Adaptable Design

Adaptable Design creates liveable residences for a wider range of persons than current housing design permits. Through consideration of how adaptations could be easily and inexpensively incorporated at a future time, Adaptable Design allows for changes which are required by residents with varying or changing needs, thereby supporting independent living and aging in place.

The initial Adaptable Design policy was adopted in February 1999. The three levels of the Adaptable Design Guidelines are in addition to the accessibility requirements in the BC Building Code. Level One consists of basic design and features, and is required in all multiple unit buildings with common corridors (MUB). Level Two and Level Three elements provide for a greater range of adaptability. Level Two adaptable design is intended to provide persons who require a mobility aid with the means to move easily in and out of the building, common areas and the adaptable design unit, as well as facilitate use of their bathroom. The degree of adaptability increases in Level Three Units, providing full access in all unit spaces.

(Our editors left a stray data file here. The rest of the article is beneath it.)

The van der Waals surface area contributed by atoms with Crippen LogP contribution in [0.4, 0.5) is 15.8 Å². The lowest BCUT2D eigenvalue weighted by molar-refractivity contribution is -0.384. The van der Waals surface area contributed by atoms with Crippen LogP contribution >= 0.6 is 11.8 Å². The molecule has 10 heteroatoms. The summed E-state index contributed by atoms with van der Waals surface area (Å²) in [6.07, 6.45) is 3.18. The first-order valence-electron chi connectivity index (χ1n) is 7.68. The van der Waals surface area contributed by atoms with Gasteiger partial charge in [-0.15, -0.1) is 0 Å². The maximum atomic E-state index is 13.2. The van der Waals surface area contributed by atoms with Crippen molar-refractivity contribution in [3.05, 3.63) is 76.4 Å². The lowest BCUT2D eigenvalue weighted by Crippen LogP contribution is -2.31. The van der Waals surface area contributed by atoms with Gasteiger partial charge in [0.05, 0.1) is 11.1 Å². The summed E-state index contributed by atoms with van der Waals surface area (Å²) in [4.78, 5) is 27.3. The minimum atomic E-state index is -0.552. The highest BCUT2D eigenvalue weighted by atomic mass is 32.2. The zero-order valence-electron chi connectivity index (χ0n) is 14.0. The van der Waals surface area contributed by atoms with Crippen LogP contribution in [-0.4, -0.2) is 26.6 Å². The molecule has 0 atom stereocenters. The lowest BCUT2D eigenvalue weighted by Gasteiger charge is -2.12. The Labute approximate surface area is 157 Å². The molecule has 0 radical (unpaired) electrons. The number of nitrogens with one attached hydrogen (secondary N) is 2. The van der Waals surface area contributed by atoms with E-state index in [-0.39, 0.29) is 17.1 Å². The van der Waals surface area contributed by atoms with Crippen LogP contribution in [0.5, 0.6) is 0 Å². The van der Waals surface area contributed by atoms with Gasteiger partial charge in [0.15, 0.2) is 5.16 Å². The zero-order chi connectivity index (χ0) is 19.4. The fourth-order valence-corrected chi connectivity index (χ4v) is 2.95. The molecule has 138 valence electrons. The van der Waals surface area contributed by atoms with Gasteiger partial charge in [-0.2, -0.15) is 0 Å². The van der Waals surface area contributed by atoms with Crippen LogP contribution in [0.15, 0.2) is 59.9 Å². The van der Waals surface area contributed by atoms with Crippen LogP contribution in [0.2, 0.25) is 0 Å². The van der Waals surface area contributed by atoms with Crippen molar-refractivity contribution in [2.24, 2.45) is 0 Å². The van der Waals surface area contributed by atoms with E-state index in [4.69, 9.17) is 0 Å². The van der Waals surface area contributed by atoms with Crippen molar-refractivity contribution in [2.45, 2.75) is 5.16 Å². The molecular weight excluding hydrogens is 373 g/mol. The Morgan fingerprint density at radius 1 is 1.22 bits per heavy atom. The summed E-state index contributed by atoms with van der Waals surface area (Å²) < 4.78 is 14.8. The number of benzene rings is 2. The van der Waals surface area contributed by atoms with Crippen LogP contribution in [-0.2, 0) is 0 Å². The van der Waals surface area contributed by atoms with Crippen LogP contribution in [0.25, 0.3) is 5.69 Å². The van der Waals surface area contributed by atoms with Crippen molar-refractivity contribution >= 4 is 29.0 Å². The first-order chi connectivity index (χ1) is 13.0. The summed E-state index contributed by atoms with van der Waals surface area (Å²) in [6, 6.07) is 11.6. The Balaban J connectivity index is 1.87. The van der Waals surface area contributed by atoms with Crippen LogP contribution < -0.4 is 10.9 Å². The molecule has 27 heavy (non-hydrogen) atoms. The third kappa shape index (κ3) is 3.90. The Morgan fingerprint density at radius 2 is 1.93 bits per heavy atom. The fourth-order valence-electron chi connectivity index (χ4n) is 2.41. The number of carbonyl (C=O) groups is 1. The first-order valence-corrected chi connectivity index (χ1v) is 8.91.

The Adaptable Design Policy (1998) was updated in January 2013 to include:

  • 25% of units must meet Level Two of the Adaptable Design Guidelines 
  • for each Level Two unit, 1.86 m2 will be excluded from floor area calculations
  • for each Level Three unit, 4.19 m2 will be excluded from floor area calculations

In applying the Guidelines, staff will recognize that new developments and technology may result in equivalents that meet the intent of a specific requirement.

The Adaptable Design Guidelines are presented in two charts. The Design Elements Checklist contains items related to initial design and construction phases. The Fixtures & Finishes Checklist consists of items which are added during the finishing of a residential building or dwelling unit. Drawings are available which illustrate the priority features of Adaptable Design to guide the design process.

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